By Bob Weber

CALGARY — A group of southern Alberta ranchers has teamed up with an environmental charity to protect an untouched prairie paradise first preserved by an eccentric pair of bachelor brothers.

The historic King Ranch has come under a conservation easement that already protects a wide swath of grasslands and foothills southwest of Calgary. That means the one−time ranch’s 1,700 hectares will be off−limits to developers and will be added to more than 12,000 hectares already conserved.

"When you’re looking at this grassy basin from a ridgetop, you can close your eyes and imagine yourself being in 1850," said Larry Simpson of the Nature Conservancy of Canada, which bought the easement.

"It’s just as it was made. It’s the last one per cent of the northern Great Plains that still has bears, wolves and cougars."

The land was bought by the Waldron Grazing Cooperative, a group of 72 shareholders who ranch along Highway 22, known in Alberta as the Cowboy Trail for its rich history and stunning vistas of open, rolling country backdropped by snow−clad peaks. The $11−million purchase was made possible by the conservancy agreeing to buy a conservation easement on the land.

Simpson said the ranchers made the biggest contribution by agreeing to take less for the easement than it was worth.

"It just showed that we wanted this to go on into the future," said Gerald Vandervalk, head of the co−operative. "In a sense, it locks up that grassland so that we would have access to good grazing.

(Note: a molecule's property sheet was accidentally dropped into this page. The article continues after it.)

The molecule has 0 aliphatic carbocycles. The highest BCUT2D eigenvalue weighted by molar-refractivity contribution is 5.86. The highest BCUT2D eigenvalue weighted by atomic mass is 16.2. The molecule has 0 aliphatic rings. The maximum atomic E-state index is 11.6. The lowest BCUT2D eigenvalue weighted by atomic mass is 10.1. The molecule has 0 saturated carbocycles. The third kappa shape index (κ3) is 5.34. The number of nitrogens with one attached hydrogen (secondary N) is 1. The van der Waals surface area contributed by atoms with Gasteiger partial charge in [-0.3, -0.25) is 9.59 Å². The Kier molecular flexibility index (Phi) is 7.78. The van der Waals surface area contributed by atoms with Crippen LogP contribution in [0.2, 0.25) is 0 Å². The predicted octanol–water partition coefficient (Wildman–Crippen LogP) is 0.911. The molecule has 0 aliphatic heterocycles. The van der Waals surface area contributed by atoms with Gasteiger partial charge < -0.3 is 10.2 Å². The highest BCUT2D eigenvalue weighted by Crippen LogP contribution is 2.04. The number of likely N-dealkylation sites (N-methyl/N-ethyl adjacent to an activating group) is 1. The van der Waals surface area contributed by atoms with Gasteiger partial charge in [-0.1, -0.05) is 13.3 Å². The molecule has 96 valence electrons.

The co−operative also owns the 12,000−hectare parcel.

"We pride ourselves on being really good stewards of the grass," Vandervalk said.

The conservancy raised the money through federal and provincial grants as well as private donations.

The land is the remnant of the old King Ranch, once one of the largest in the West. For decades, it was owned by the King brothers — local legends who even inspired a book.

Harold and Maurice King were born in the early 1900s and had a rough upbringing, said Simpson, who grew up in nearby Pincher Creek, Alta. When they finally broke away from their father, their experiences made them value financial security above all else.

They lived their entire adult lives in a log cabin on their land.

"They lived together as bachelors and saved every penny," said Simpson. "They were the wealthiest ranchers in southwest Alberta, but lived like paupers.

"I can remember growing up in Pincher Creek, seeing them on Main Street, binder twine for belts, hair growing in every direction, clothes looking like they must have slept near the creek last night. But my mother told me, ’No no no — they’re the wealthiest guys in the whole area.’"

Their one−time homestead now joins other protected areas in the Alberta foothills. Some energy development exists on carefully restricted terms and future proposals would be considered case by case.

Public access on foot will be permitted.

Simpson said the strip of land on the eastern slopes of the Rocky Mountains is only four per cent of Alberta’s area, but is the source of water for nearly half of its population.

"It’s providing important natural services. It’s providing important conservation values.

"And it inspires us."